Sharow church wins prestigious eco award celebrating decades of conservation efforts

Jemima Parker, Diocesan Environment Officer, presenting the awardto William Howe, a young member of the congregation, and churchwarden Simon Grenfell, with the Rev Ruth Newton. Picture: Joe Priestley.
Jemima Parker, Diocesan Environment Officer, presenting the awardto William Howe, a young member of the congregation, and churchwarden Simon Grenfell, with the Rev Ruth Newton. Picture: Joe Priestley.

The conservation efforts of St John's Church in Sharow have been recognised with a prestigious bronze Eco-Church award.

Only the fifth church from the Diocese of Leeds to be given the accolade, the two-acre churchyard at St John's has been managed by dedicated volunteers for the last 25 years, who have nurtured a paradise for rare species of plant life, animals, and insects, with increasingly rare MG5 grassland described as a 'time capsule' for Britain's meadows.

The award, presented by Jemima Parker, Diocesan Environment Officer to William Howe, a young member of the congregation, and churchwarden Simon Grenfell, comes after the church launched an annual Cherishing Churchyards week as part of a national campaign fronted by the Prince of Wales.

The heritage learning officer, Joe Priestley, worked closely with local primary schools, charities and community groups to open up the churchyard to new audiences, inspiring them to complete biodiversity surveys, moth captures and churchyard trails.

During the week, Steve Tomlin, one of the country's leading experts on scything, helped volunteers to cut grass using the church's new scythes.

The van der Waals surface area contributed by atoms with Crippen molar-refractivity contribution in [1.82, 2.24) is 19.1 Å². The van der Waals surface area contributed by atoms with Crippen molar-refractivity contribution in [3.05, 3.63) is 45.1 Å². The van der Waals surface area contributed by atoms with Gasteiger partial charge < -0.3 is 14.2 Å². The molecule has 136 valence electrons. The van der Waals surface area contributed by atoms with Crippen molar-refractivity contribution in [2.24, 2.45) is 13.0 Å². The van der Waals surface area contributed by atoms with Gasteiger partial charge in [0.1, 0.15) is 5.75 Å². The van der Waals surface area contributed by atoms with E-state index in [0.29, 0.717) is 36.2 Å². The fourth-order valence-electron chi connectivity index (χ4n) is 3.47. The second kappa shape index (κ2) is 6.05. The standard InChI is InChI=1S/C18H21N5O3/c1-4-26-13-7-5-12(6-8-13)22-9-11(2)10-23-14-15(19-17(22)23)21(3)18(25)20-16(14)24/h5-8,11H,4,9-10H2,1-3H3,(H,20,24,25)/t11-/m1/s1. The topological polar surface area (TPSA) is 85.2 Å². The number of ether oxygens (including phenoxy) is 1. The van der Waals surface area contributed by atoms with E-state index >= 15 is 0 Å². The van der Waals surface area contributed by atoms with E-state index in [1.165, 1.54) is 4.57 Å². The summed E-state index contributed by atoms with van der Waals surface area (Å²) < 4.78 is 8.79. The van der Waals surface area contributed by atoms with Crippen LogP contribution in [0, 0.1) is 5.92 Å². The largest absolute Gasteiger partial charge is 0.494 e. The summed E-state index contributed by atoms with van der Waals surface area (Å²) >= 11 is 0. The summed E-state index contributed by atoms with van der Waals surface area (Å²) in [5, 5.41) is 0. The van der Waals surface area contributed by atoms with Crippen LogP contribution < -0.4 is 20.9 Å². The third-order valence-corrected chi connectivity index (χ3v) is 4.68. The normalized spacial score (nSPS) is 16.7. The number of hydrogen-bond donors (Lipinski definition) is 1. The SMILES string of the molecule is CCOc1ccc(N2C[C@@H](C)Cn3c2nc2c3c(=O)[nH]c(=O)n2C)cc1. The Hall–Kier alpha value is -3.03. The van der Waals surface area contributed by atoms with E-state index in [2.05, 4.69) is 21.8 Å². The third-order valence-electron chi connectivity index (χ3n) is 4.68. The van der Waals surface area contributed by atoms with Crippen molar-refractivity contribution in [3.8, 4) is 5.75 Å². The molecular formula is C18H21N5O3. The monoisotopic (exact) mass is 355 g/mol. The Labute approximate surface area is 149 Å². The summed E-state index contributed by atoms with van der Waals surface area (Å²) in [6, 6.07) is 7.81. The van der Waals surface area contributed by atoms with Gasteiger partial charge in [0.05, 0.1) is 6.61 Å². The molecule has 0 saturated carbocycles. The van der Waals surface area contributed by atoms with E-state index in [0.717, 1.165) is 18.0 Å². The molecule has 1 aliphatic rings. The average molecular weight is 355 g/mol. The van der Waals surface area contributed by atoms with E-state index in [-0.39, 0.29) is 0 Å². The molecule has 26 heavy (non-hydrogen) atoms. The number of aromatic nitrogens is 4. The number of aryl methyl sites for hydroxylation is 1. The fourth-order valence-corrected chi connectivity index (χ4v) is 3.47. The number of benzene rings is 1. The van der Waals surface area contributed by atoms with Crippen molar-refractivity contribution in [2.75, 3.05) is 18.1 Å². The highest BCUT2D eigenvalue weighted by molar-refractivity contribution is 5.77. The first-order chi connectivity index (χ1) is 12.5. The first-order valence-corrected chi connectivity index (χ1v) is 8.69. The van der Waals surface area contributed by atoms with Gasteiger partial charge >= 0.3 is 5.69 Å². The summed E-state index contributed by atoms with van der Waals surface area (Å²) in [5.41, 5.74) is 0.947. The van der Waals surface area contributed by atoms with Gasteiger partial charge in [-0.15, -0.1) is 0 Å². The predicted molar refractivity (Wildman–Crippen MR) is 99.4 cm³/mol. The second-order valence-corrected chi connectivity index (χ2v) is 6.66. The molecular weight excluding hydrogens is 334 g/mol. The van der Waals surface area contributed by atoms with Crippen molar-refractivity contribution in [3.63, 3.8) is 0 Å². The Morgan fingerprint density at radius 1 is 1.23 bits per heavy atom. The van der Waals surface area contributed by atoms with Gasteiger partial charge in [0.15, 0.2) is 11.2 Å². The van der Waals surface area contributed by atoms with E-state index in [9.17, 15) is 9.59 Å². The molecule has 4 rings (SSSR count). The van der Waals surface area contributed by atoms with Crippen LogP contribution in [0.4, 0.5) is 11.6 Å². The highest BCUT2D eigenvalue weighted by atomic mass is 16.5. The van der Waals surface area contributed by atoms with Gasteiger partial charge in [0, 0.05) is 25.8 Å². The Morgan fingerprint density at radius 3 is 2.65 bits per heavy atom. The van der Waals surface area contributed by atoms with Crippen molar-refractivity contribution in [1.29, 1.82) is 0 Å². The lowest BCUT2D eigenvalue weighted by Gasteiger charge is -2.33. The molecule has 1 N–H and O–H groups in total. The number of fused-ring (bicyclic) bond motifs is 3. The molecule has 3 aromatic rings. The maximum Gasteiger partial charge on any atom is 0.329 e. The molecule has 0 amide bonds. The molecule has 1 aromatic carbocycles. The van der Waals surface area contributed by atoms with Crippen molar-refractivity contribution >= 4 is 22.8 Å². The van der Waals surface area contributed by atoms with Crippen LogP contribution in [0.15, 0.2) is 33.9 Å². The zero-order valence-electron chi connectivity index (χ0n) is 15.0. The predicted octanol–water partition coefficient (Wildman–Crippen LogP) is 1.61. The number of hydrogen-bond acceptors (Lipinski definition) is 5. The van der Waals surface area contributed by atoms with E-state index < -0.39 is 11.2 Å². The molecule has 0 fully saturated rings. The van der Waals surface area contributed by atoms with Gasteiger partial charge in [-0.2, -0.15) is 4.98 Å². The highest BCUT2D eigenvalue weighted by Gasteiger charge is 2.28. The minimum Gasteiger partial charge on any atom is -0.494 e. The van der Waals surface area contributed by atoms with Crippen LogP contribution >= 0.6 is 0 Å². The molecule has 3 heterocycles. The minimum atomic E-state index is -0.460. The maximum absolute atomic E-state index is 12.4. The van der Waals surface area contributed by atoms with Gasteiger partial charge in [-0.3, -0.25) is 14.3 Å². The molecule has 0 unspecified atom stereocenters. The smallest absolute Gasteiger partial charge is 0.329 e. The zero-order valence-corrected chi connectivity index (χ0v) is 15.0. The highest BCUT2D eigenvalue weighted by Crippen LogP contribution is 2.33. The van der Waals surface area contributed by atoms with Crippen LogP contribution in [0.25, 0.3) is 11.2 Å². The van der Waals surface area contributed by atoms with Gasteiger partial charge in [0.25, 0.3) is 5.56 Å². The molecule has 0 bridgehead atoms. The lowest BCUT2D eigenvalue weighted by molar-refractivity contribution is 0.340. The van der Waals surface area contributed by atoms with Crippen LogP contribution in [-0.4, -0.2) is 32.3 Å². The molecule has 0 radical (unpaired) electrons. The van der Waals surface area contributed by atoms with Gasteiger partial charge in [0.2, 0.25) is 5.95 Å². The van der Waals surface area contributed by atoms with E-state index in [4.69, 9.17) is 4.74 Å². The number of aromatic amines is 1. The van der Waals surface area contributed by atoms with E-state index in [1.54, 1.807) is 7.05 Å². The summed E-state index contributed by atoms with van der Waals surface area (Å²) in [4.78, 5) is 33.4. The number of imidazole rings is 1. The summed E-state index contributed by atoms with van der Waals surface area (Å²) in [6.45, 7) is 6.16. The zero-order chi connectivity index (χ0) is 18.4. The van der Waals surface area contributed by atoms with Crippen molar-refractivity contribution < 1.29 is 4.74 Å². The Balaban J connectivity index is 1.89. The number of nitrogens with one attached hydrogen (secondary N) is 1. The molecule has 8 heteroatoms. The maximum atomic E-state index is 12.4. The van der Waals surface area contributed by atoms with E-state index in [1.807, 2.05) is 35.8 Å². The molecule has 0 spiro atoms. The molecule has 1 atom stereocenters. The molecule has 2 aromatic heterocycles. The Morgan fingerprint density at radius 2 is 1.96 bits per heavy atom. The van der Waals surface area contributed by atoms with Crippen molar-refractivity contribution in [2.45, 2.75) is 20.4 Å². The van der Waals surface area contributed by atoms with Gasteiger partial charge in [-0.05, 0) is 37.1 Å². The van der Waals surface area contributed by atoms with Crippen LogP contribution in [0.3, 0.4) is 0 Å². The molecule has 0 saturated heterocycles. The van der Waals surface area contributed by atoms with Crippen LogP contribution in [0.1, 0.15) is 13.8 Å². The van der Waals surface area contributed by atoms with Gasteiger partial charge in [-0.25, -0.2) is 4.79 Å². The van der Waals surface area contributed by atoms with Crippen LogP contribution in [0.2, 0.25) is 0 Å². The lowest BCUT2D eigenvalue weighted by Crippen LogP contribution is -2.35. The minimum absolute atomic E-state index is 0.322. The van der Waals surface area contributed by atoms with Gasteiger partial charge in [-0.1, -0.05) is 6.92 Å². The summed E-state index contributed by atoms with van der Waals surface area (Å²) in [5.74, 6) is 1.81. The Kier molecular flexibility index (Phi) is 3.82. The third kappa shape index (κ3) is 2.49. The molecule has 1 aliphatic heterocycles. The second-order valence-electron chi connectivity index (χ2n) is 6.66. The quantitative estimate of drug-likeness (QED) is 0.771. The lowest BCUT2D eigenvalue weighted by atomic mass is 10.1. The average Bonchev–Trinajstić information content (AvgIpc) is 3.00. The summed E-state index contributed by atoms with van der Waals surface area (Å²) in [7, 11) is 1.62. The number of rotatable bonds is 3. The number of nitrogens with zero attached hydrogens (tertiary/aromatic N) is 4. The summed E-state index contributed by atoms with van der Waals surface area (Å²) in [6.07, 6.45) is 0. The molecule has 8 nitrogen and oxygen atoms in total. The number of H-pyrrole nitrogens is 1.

Joe said: "We are delighted to have been given this award, and we couldn't have done it without the hard work of all of our volunteers.

"We are really keen on preserving the environment, and churches can be a real beacon for that. We are proud to be helping to lead the way, and I think we are well on our way to achieving a silver award.

"As the award was being given to us, a little boy ran up, and I think for me it was a beautiful moment that really captured the message of what we have been doing - the importance of making sure that we continue to preserve the environment and the church for future generations.

"We want to go further with our aspirations and get a gold award eventually. It was wonderful to see the churchyard so alive."

Volunteer Simon Warwick, said: "What is very nice is the number of species seen in recent years, it really is quite exciting. It really goes to demonstrate what sympathetic management can do.”

The Rev Ruth Newton at St John's said: “Respecting and caring for the world God created is an important part of the church’s mission, this is why have we worked towards eco-church status.

“One of the cornerstones of this is how we manage our churchyard in ways that increase biodiversity."

To help preserve the churchyard at St John’s, email joepriestley@riponcathedral.org.uk.